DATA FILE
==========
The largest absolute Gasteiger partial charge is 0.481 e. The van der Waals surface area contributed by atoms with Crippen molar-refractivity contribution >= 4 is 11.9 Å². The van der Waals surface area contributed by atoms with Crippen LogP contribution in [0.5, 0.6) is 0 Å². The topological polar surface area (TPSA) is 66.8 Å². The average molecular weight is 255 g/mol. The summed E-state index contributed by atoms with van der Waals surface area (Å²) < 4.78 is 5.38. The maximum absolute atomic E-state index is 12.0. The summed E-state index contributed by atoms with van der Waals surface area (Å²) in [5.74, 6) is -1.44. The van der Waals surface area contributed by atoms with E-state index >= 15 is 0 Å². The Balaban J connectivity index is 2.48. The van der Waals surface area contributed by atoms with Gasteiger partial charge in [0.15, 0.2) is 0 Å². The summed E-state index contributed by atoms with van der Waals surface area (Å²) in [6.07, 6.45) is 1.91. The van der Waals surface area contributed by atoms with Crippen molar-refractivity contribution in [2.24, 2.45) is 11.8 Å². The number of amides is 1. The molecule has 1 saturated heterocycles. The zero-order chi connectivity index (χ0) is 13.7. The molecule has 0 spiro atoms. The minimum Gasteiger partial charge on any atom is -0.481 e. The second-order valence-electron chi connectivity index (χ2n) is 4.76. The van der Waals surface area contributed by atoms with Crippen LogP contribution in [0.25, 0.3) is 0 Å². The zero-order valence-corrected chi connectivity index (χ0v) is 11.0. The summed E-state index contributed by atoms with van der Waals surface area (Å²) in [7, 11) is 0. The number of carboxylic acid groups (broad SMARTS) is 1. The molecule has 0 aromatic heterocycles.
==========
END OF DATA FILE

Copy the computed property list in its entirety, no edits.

The largest absolute Gasteiger partial charge is 0.481 e. The van der Waals surface area contributed by atoms with Crippen molar-refractivity contribution >= 4 is 11.9 Å². The van der Waals surface area contributed by atoms with Crippen LogP contribution in [0.5, 0.6) is 0 Å². The topological polar surface area (TPSA) is 66.8 Å². The average molecular weight is 255 g/mol. The summed E-state index contributed by atoms with van der Waals surface area (Å²) < 4.78 is 5.38. The maximum absolute atomic E-state index is 12.0. The summed E-state index contributed by atoms with van der Waals surface area (Å²) in [5.74, 6) is -1.44. The van der Waals surface area contributed by atoms with E-state index >= 15 is 0 Å². The Balaban J connectivity index is 2.48. The van der Waals surface area contributed by atoms with Gasteiger partial charge in [0.15, 0.2) is 0 Å². The summed E-state index contributed by atoms with van der Waals surface area (Å²) in [6.07, 6.45) is 1.91. The van der Waals surface area contributed by atoms with Crippen molar-refractivity contribution in [2.24, 2.45) is 11.8 Å². The number of amides is 1. The molecule has 1 saturated heterocycles. The zero-order chi connectivity index (χ0) is 13.7. The molecule has 0 spiro atoms. The minimum Gasteiger partial charge on any atom is -0.481 e. The second-order valence-electron chi connectivity index (χ2n) is 4.76. The van der Waals surface area contributed by atoms with Crippen LogP contribution in [0.25, 0.3) is 0 Å². The zero-order valence-corrected chi connectivity index (χ0v) is 11.0. The summed E-state index contributed by atoms with van der Waals surface area (Å²) in [7, 11) is 0. The number of carboxylic acid groups (broad SMARTS) is 1. The molecule has 0 aromatic heterocycles.